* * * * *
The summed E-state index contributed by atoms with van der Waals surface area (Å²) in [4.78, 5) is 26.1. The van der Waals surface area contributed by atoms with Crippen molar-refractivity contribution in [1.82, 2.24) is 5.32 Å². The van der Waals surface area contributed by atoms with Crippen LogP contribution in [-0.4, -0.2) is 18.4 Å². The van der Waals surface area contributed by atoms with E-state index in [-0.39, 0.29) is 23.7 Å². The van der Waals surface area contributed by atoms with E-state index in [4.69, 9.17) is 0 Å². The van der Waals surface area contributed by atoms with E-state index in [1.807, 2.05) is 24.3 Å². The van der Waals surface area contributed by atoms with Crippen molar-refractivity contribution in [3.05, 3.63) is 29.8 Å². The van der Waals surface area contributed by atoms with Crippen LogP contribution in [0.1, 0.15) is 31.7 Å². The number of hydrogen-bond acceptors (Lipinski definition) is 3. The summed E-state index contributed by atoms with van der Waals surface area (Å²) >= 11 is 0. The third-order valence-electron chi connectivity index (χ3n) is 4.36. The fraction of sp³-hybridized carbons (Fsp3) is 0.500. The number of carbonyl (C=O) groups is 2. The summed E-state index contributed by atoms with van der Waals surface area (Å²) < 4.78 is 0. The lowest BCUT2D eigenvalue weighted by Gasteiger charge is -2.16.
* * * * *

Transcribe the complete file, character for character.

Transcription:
The summed E-state index contributed by atoms with van der Waals surface area (Å²) in [4.78, 5) is 26.1. The van der Waals surface area contributed by atoms with Crippen molar-refractivity contribution in [1.82, 2.24) is 5.32 Å². The van der Waals surface area contributed by atoms with Crippen LogP contribution in [-0.4, -0.2) is 18.4 Å². The van der Waals surface area contributed by atoms with E-state index in [-0.39, 0.29) is 23.7 Å². The van der Waals surface area contributed by atoms with E-state index in [4.69, 9.17) is 0 Å². The van der Waals surface area contributed by atoms with E-state index in [1.807, 2.05) is 24.3 Å². The van der Waals surface area contributed by atoms with Crippen molar-refractivity contribution in [3.05, 3.63) is 29.8 Å². The van der Waals surface area contributed by atoms with Crippen LogP contribution in [0.1, 0.15) is 31.7 Å². The number of hydrogen-bond acceptors (Lipinski definition) is 3. The summed E-state index contributed by atoms with van der Waals surface area (Å²) >= 11 is 0. The third-order valence-electron chi connectivity index (χ3n) is 4.36. The fraction of sp³-hybridized carbons (Fsp3) is 0.500. The number of carbonyl (C=O) groups is 2. The summed E-state index contributed by atoms with van der Waals surface area (Å²) < 4.78 is 0. The lowest BCUT2D eigenvalue weighted by Gasteiger charge is -2.16.